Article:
The Orange-Almond Bread Pudding was my personal favorite, and I even made it gluten free by using a loaf of rice bread. Since bread pudding is thick and soaked through with a cream-egg sauce, the gluten free bread made for a very good substitution (if you try this at home, use white rice bread – the nuttiness of brown rice bread may trample the delicate flavors of this recipe). Topped with the Tangerine Butterscotch Sauce, this dessert caused me to have a full-on dessert-gasm.
If you like tapioca, you’ll really like the Coconut-Tapioca Pudding in Ready for Dessert. This rich classic appreciates a creamy boost from the addition of coconut milk, which gives new dimension to an old-fashioned recipe. If you don’t like tapioca, though, this dish probably won’t change your mind.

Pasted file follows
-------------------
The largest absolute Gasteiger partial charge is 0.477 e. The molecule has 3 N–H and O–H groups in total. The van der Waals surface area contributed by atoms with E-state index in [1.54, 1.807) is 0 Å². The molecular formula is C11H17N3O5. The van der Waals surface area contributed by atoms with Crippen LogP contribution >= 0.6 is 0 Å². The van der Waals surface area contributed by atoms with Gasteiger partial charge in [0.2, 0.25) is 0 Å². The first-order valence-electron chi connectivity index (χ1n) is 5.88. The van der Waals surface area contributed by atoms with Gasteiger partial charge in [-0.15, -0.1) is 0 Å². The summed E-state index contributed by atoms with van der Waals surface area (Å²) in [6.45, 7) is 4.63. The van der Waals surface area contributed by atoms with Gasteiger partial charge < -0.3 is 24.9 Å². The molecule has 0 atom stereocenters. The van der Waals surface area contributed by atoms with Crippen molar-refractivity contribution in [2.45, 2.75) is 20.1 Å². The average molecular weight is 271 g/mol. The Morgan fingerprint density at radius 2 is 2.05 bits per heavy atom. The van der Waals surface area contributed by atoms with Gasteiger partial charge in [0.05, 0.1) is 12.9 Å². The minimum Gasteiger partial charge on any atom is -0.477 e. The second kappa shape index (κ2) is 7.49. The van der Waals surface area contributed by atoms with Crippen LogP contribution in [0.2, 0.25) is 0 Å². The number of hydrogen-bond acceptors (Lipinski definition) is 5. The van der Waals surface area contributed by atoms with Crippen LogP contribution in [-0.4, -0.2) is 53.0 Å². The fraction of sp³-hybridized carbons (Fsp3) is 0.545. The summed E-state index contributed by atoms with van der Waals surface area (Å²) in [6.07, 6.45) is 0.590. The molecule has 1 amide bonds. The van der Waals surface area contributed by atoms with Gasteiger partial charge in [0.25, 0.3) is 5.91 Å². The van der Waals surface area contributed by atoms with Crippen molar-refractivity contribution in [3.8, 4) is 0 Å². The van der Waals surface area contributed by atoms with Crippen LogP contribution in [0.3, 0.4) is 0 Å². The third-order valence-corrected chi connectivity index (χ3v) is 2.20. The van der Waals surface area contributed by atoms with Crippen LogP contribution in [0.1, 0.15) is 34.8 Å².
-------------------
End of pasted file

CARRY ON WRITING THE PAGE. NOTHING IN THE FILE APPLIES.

The Champagne Sabayon was good, but didn’t win the overwhelming favor of a single bruncher. I was surprised to find that it didn’t come into it’s own until the next day, when its texture lightened and to me, improved. For this dish I could definitely recommend using a high-quality champagne. Cheap bubbly will ruin this dish, since it’s the primary flavor.
Overall, I’d say Ready for Dessert is a winner. If you love desserts and want to expand your repertoire of sweets, David is an experienced guide who will take you where you want to go.
Check out this short video that he released the day his book came out. It isn’t really about the book, but it’s still a fun little snippet (and I never thought to shape cookies like that… duh).
- With the writer’s extensive pastry experience, you’re getting 170 creatively diverse recipes that actually work, even for the novice baker